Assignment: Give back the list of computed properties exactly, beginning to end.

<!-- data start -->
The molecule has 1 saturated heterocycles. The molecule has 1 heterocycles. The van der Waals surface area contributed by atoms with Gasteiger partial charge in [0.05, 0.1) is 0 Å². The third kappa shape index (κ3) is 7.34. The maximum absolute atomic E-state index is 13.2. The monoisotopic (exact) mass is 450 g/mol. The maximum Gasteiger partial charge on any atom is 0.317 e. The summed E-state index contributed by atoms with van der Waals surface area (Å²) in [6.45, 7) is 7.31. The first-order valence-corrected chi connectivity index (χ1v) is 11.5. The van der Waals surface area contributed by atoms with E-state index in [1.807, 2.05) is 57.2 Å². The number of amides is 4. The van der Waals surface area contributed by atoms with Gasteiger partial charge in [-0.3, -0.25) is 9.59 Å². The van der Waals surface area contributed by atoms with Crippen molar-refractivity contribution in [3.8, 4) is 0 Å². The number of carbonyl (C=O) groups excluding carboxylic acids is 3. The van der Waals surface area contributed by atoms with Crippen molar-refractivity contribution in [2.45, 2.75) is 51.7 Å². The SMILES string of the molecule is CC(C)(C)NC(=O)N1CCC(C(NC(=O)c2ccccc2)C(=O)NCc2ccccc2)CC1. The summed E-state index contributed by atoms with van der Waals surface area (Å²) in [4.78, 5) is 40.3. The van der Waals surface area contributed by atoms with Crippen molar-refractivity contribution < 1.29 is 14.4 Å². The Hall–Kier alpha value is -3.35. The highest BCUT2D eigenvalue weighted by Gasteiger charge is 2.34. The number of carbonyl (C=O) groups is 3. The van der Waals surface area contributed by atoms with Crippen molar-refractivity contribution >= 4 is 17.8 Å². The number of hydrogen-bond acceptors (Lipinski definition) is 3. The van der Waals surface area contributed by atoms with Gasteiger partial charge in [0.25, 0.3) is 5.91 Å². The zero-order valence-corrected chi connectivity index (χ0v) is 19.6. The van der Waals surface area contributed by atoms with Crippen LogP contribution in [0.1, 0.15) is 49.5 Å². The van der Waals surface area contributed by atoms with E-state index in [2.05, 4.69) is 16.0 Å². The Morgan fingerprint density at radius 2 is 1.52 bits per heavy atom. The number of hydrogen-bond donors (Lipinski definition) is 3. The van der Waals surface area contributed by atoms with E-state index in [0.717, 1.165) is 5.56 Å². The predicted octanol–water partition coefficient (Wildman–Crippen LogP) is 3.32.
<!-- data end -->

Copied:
The molecule has 1 saturated heterocycles. The molecule has 1 heterocycles. The van der Waals surface area contributed by atoms with Gasteiger partial charge in [0.05, 0.1) is 0 Å². The third kappa shape index (κ3) is 7.34. The maximum absolute atomic E-state index is 13.2. The monoisotopic (exact) mass is 450 g/mol. The maximum Gasteiger partial charge on any atom is 0.317 e. The summed E-state index contributed by atoms with van der Waals surface area (Å²) in [6.45, 7) is 7.31. The first-order valence-corrected chi connectivity index (χ1v) is 11.5. The van der Waals surface area contributed by atoms with E-state index in [1.807, 2.05) is 57.2 Å². The number of amides is 4. The van der Waals surface area contributed by atoms with Gasteiger partial charge in [-0.3, -0.25) is 9.59 Å². The van der Waals surface area contributed by atoms with Crippen molar-refractivity contribution in [3.8, 4) is 0 Å². The number of carbonyl (C=O) groups excluding carboxylic acids is 3. The van der Waals surface area contributed by atoms with Crippen molar-refractivity contribution in [2.45, 2.75) is 51.7 Å². The SMILES string of the molecule is CC(C)(C)NC(=O)N1CCC(C(NC(=O)c2ccccc2)C(=O)NCc2ccccc2)CC1. The summed E-state index contributed by atoms with van der Waals surface area (Å²) in [4.78, 5) is 40.3. The van der Waals surface area contributed by atoms with Crippen molar-refractivity contribution < 1.29 is 14.4 Å². The Hall–Kier alpha value is -3.35. The highest BCUT2D eigenvalue weighted by Gasteiger charge is 2.34. The number of carbonyl (C=O) groups is 3. The van der Waals surface area contributed by atoms with Crippen molar-refractivity contribution >= 4 is 17.8 Å². The number of hydrogen-bond acceptors (Lipinski definition) is 3. The van der Waals surface area contributed by atoms with Gasteiger partial charge in [0.25, 0.3) is 5.91 Å². The zero-order valence-corrected chi connectivity index (χ0v) is 19.6. The van der Waals surface area contributed by atoms with Crippen LogP contribution in [0.1, 0.15) is 49.5 Å². The van der Waals surface area contributed by atoms with E-state index in [2.05, 4.69) is 16.0 Å². The Morgan fingerprint density at radius 2 is 1.52 bits per heavy atom. The number of hydrogen-bond donors (Lipinski definition) is 3. The van der Waals surface area contributed by atoms with E-state index in [0.717, 1.165) is 5.56 Å². The predicted octanol–water partition coefficient (Wildman–Crippen LogP) is 3.32.